Yesterday was Andy Barrie's last as host of CBC Radio's Toronto morning show. It's a shame. The shame isn't that he's going after 15 years. He has good reasons. It's that he wasn't there for 15 years before that.
Andy is like the Platonic model of what Canadian public broadcasting should be. This is despite the fact that he grew up in the United States, came here as a deserter in the Vietnam years and spent most of his career in private radio. Or maybe it's because of those things.
He says when he first arrived (he'd been a conscientious objector serving as a medic and only left when ordered into the indefensible hell of Vietnam), it was like coming home. So he's a sort of transnational. As if he had felt like a Canadian trapped inside a U.S. citizenship. He learned to talk Canadian by listening to the CBC. He valued it because we did; it wasn't just a boutique like NPR or PBS in the States. He was able to esteem what is here because it was fresh and new. While in private radio, he did an April Fool's debate based on a U.S. net, ABC, taking over CBC and calling it ABCBC. CBC never did anything as puckish or pertinent about its own role.
He's also the model of a public intellectual, a vague, overused term. Usually, it means a guy who talks like a prof but doesn't work at a university, or someone with tenure who goes on TV a lot. But it suits Andy: The intellectual part since, when he's on air, you sense a mind at work in real time, a rare thing in media. (It's even more interesting on TV, where you almost never see it. Make that never. No one ever gets an idea on TV. They spout ideas they already have.) The public part, because he treats us as citizens who share public, social concerns; we aren't just individual dorks preoccupied with buying things or extending our lifespan medically.
Contrast this with recent innovations at CBC News itself. They promise us news that "matters to you." This assumes we are shallow consumers who care only about bargains or health. So The National now leads with items on suspended drivers' licences in Toronto or the launch of the iPad. World stories zip by "in 80 seconds." I find myself turning, amazed, to CTV for serious reporting. CBC journalists (sic) wear rictus smiles; all their standing up is based on U.S. TV game shows such as Family Feud. They emit no sense that what "matters" equally to us may be justice, equality or planetary degradation. Andy's show grabbed and held first place in its slot based on respect for his listeners' intelligence. I presume the Einsteins who dumbed down the rest of CBC plan to move in and relevant it to death.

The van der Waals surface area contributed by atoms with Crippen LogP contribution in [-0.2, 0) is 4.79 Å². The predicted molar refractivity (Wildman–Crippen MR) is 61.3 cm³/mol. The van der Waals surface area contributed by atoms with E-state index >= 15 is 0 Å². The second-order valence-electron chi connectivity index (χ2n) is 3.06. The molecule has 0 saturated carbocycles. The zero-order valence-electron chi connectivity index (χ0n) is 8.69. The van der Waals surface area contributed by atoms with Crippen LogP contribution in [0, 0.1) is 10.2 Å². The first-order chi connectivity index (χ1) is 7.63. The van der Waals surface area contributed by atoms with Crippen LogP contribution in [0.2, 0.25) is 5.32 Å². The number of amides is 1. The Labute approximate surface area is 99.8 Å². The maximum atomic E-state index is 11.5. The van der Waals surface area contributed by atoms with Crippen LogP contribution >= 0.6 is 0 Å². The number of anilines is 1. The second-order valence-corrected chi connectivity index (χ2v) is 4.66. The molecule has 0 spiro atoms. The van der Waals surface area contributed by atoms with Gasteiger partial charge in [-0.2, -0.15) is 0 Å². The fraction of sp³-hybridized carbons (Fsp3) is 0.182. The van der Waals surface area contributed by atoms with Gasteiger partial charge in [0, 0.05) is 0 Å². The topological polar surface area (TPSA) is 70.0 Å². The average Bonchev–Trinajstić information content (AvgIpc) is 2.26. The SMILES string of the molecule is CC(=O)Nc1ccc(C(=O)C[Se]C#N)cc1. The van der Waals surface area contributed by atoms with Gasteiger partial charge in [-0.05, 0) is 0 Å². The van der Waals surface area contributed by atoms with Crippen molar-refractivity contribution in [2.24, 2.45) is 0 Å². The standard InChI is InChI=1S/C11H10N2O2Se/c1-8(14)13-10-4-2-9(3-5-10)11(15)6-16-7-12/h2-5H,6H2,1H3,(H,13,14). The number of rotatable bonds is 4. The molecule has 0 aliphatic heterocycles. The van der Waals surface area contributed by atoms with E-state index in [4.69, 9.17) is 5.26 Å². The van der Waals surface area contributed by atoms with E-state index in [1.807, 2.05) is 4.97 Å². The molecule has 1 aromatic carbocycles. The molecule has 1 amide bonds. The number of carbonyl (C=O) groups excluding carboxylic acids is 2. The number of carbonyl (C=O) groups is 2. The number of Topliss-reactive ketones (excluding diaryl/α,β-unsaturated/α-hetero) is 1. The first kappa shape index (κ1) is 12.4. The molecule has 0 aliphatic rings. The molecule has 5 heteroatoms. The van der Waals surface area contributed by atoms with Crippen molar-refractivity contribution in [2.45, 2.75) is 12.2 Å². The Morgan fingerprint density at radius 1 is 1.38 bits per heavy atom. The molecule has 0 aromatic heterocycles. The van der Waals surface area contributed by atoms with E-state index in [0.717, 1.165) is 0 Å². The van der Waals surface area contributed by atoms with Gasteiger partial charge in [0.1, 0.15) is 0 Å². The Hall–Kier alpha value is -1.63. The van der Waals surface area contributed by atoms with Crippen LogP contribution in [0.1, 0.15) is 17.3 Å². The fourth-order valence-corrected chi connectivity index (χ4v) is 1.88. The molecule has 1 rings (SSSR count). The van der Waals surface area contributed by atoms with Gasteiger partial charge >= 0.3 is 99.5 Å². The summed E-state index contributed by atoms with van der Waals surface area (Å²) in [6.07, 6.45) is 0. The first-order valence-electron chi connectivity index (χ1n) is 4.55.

Tuesday, Andy did a typical interview with the U.K.-born ice dancing coach of a Toronto pair who finished 14th in Vancouver. He turned a delightful phrase: "Their inner children play together on the ice," since they've skated together since childhood. Later, he asked, as he said, a "strange" question: According the rules, it's always a man and a woman; why not same-sex? The coach, who we could tell was a trad type, said it would just feel wrong to him, although he admitted he often skates with the lads to show them how -- but he doesn't put on a dress to do it. Very gentle, kind of fun, it revealed something but it was up to us to decide what. At the end, the coach was effusively grateful, mostly for the respect shown him, I'd say.
Outside the CBC building in Toronto is a sculpture of Glenn Gould on a bench -- another CBC presence whose mind you could see at work. Edward Said says the humming on his records is to show us what he was thinking as he played. It was about an active mind, not a finished product. He never minded talking. He phoned CBC people at all hours. I imagine Andy sitting there with him. They talk, listen and think, as the world moves past them on Front Street.